Compensatory Mitigation in Marine Ecosystems: Which Indicators for Assessing the "No Net Loss" Goal of Ecosystem Services and Ecological Functions?
Ecological compensation, Equivalency, Indicators
Recent years have seen increasing interest in the concepts of compensation and ecosystem services. Regulation systems in the United States dealing with environmental protection (Superfund Act, Oil Pollution Act, National Environment Policy Act, Clean Water Act, Endangered Species Act, etc.) require those responsible for damage to ecosystem services to compensate for it “physically” and restore these services for the benefit of the entire population. This article, using simple indicators of compensation identified in the literature, attempts to analyze what types of ecological compensation are adopted, how performance is assessed, how standards on ecological equivalencies are adopted, and what are the costs of this compensation. To perform this analysis, compensatory measures carried out during the last ten years in the case of coastal and marine ecosystems in Florida have been addressed. The results show that: analysis criteria for the equivalencies between ecosystem services lost due to damage and ecosystem services gained due to compensatory measures are questionable; most compensation monitoring is for a relatively brief period of time and the data obtained during this period may be insufficient for assessing the net effect of the compensatory measure; the weaknesses regarding criteria for the equivalencies and the uncertainty about the relevant time-scale can be counter-balanced by increasing the area of compensation, a problematic solution at best.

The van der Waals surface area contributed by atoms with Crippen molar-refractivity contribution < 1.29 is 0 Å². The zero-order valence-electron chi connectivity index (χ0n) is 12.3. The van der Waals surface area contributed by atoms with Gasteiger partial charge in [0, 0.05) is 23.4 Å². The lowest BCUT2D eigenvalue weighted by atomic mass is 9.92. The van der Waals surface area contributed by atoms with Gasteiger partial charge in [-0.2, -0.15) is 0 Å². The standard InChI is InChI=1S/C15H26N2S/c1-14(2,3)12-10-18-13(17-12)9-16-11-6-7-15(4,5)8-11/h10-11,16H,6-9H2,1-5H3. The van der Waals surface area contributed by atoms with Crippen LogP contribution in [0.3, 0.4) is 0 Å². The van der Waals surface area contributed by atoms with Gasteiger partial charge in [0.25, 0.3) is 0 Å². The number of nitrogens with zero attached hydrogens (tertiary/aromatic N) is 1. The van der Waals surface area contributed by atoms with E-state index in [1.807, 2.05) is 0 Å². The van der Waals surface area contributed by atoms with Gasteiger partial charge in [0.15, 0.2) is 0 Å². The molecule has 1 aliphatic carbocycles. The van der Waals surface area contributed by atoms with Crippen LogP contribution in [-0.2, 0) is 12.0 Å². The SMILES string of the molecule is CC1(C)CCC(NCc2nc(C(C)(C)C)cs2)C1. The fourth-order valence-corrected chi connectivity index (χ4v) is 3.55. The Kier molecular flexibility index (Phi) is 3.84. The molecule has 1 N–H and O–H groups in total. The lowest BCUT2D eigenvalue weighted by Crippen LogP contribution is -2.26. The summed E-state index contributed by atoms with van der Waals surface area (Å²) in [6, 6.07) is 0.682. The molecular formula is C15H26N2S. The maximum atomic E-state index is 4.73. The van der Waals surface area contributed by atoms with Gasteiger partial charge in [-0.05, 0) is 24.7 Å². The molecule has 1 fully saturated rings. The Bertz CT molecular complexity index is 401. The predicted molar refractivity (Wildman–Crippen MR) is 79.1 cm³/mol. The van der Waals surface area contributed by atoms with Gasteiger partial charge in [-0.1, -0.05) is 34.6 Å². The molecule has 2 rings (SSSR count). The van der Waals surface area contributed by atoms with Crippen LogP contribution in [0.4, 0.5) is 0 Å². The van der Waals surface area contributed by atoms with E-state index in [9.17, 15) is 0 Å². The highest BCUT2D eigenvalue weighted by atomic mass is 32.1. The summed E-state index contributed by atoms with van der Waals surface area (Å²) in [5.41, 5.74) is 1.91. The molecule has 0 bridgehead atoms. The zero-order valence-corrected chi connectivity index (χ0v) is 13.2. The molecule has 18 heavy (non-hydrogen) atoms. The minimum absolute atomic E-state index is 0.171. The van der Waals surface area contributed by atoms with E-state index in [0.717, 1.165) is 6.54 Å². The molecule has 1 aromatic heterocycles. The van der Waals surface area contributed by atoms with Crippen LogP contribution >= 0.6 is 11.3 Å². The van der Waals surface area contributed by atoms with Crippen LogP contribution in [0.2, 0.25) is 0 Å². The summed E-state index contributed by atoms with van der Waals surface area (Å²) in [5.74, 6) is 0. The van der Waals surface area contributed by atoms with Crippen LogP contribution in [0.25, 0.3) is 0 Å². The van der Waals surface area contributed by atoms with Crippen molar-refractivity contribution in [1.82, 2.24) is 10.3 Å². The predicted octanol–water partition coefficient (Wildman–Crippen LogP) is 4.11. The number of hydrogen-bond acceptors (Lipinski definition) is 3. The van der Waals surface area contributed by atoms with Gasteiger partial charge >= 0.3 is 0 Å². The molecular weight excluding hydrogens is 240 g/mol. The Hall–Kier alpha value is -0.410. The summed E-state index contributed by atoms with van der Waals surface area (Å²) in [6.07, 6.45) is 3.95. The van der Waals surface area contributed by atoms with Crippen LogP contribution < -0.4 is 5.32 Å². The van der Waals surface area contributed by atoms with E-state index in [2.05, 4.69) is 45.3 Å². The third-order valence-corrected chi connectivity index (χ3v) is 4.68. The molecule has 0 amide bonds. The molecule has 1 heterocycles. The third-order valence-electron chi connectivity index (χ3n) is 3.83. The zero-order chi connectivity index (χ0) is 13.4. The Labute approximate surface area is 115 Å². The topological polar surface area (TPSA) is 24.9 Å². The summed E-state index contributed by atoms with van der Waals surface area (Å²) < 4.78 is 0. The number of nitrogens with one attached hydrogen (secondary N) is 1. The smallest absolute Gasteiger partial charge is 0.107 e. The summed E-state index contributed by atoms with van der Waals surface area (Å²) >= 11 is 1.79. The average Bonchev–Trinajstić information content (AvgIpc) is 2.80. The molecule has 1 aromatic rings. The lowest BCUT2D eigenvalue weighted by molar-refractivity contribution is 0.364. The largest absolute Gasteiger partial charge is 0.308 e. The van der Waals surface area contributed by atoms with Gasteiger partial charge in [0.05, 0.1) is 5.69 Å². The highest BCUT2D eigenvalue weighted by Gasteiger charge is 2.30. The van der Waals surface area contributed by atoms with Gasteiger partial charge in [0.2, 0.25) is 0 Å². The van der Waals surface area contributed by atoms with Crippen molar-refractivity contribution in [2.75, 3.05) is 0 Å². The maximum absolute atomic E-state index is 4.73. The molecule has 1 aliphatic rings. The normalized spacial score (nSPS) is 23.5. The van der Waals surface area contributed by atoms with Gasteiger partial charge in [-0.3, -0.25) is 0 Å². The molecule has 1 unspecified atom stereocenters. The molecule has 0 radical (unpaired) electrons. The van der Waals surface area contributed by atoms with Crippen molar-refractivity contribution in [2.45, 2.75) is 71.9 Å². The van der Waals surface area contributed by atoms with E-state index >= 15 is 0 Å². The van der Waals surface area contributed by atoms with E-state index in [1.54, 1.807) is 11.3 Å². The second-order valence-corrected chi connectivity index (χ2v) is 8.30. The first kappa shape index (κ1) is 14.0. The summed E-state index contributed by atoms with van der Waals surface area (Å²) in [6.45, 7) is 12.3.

Harold Levrel, Sylvain Pioch, and Richard E. Spieler. 2012. Compensatory Mitigation in Marine Ecosystems: Which Indicators for Assessing the "No Net Loss" Goal of Ecosystem Services and Ecological Functions? .Marine Policy , (6) : 1202 -1210. http://nsuworks.nova.edu/occ_facarticles/145.